lop and dash to the front, and whenever he appeared the troops would break ranks and rush around him with the wildest cheers I ever heard from human throats. When night closed upon the scene the victory seemed to be complete. The infantry of the enemy had disappeared from our immediate front, falling back under cover of several batteries of artillery, which, halting upon every eminence, poured a furious fire of shot and shell down the road upon our ad- vancing columns. In order to avoid this furious fire as much as possible, our men were formed in columns and made to march up the edges of the dense wood, and parallel with the road. This they were able to do by the aid of the moon, which shone very brightly, rendering all objects in our immediate vicinity clearly distinct. About this time General A. P. Hill rode up, and Jackson and him- self had a conference of some length. I did not hear all that was said, but both were deeply absorbed, for shells from the battery of the enemy were bursting all around us and ploughing up the ground under our horses' feet without either of them taking the slightest no- tice of the little incident. As for myself, I cared but little either, as I was then impressed with the idea that the bullet had not been moulded which was to kill our General. The firing soon ceased and Hill rode away.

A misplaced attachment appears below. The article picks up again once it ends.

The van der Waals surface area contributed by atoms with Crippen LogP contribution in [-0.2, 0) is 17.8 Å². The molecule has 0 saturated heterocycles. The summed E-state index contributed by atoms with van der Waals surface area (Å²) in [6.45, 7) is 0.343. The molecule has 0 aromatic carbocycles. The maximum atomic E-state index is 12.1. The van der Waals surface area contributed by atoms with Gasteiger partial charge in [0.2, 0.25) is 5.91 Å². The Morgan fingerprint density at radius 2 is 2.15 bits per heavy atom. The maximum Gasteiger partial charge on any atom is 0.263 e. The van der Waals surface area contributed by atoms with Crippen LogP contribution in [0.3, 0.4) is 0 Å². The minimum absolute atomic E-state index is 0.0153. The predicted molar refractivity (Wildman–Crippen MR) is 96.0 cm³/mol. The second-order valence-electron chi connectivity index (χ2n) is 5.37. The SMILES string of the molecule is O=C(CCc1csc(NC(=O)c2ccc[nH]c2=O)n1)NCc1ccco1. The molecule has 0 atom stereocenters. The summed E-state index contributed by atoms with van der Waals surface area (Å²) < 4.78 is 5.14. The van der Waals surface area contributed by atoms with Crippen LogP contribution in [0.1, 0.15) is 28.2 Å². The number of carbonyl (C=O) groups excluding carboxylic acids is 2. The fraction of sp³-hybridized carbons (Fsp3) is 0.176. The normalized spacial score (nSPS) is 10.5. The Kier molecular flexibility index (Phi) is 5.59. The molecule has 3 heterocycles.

At this juncture the General had no officer with him, except Lieu- tenant Keith Boswell, an officer belonging to his signal corps, and myself, together with a dozen of my own men, who were riding be- hind. A Confederate brigade was marching slowly in column on the left of the road and close to the woods, Keith Boswell was riding on the right of the General, and myself on the left, between him and our lines. The General turned to me and asked: " Whose brigade is that?" " I don't know, sir," I replied, " but will find out in a moment." I at once rode up to our line and asked the first officer I met whose brigade it was. He replied: " Lane's North Carolina." I rode back to Jackson, "giving him the reply. " Go and tell the officer in command," he said, " to halt his brigade." I rode up to the same officer, gave the command, and told him that it came from General Jackson in person. The order was passed along the line, and the whole brigade halted at once, making a half-wheel to the right, facing the road, and rested upon their arms. We continued our movement in the same order, walking our horses very slowly towards the front of the brigade. Suddenly the General asked: